by Emma Saunders
BBC News Online entertainment staff
The New Blood exhibition at the Saatchi Gallery in London's County Hall marks the first anniversary of the gallery's opening.
Charles Saatchi has acquired a variety of works by new artists and pieces by more established figures over the past 18 months.
As you might expect, it is the work of the unknown young artists that immediately grab attention.
On entering the exhibition, visitors are immediately offered an escape route in the guise of Matt Calderwood's Rope hanging from the ceiling - it looks sturdy but is in fact made out of toilet paper.
On the right is Conrad Shawcross' The Nervous System, a huge unwieldy contraption made out of wood, with cogs that churn out strands of colourful wool as it creaks on its never-ending treadmill.
Rachel Whitear's parents have condemned the portrait
The endless mechanical movements conjure up images of the industrial revolution, when long hours of hard labour were standard.
Brian Griffiths's Boneshaker sculpture also harks back to another age - he has constructed an attractive and well-crafted gypsy caravan out of antique tables and wooden ornaments.
Francis Upritchard's Save Yourself is inspired by history too but has a lighthearted slant. Her installation features a mummy lying on the ground groaning surrounded by kitsch objects - faintly amusing in a B-movie kind of way.
Moving through the exhibition, paintings and smaller sculptures are dotted along County Hall's corridors - Turner prize winner Grayson Perry's classical-style urns etched with images of childhood, death and sex are fascinating in their detail and beautifully made.
County Hall has been a riverside landmark for 80 years
It is in these corridors that the more established artists stand out - Marlene Dumas's expressionist-style paintings, often featuring naked women, have the ability to provoke and question the scenes depicted long after you have moved on.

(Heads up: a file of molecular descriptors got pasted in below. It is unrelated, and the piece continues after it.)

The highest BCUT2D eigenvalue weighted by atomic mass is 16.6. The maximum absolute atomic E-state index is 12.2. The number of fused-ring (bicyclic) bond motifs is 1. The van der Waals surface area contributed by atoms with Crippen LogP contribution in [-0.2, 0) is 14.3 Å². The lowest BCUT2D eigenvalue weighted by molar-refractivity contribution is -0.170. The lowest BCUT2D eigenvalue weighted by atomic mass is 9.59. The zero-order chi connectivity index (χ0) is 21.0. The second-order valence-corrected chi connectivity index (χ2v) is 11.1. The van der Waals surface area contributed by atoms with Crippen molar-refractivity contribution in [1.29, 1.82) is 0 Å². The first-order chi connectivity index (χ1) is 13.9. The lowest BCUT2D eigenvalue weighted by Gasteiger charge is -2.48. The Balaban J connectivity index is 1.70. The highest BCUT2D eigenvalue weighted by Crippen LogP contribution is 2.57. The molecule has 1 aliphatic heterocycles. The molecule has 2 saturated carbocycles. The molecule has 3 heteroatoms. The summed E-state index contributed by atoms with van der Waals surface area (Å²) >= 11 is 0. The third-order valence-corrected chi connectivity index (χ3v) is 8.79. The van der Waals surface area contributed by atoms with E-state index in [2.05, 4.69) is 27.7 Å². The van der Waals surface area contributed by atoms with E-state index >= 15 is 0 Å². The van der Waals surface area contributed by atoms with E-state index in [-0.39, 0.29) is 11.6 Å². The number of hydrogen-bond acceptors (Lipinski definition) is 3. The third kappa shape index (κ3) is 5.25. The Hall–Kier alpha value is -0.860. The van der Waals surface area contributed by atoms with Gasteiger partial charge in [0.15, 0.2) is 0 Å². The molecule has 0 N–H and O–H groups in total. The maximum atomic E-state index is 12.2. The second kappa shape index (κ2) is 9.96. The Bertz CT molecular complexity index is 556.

Photographer Matt Collishaw's work is equally impressive - his huge mosaics, often of shocking images such as a real-life lynching, are given a modern edge in stark black and white and look more like the pixallation of graphics on a computer.
But new artist Stella Vine, who was a stripper at a London club until recently, is more than a match for her well-known contemporaries.
Her two paintings of Princess Diana and late heroin addict Rachel Whitear have caused controversy over their content.
But whatever the rights and wrongs of displaying such work, the images are startlingly beautiful in an almost cartoonish way.
The Princess Diana portrait shows her with blood dripping from her lips and is accompanied by a childlike handwritten plea for help - she is portrayed as a frightened little girl who might just have raided her mother's make-up box.
The Rachel Whitear image also shows blood dripping from her lips, giving it a sinister edge - she looks disconcertingly cheerful otherwise.
David Falconer's Vermin Death Star is somewhat disturbing - a repellent pile of rats twisted together to form a huge meteor.
But it has a predictable feel about it and fails to have the impact of the early work of Emin, Hirst and company. Perhaps art-lovers' senses have been dulled in the few years since the Brit art scene exploded.
But the exhibition is worth seeing for its variety alone - paintings, sculptures and installations veer from the quiet and restrained to the loud and outrageous.
And while some of it is superficial and instantly forgettable, there are a few gems that could put a new generation of YBAs on the map.
New Blood opens on Wednesday.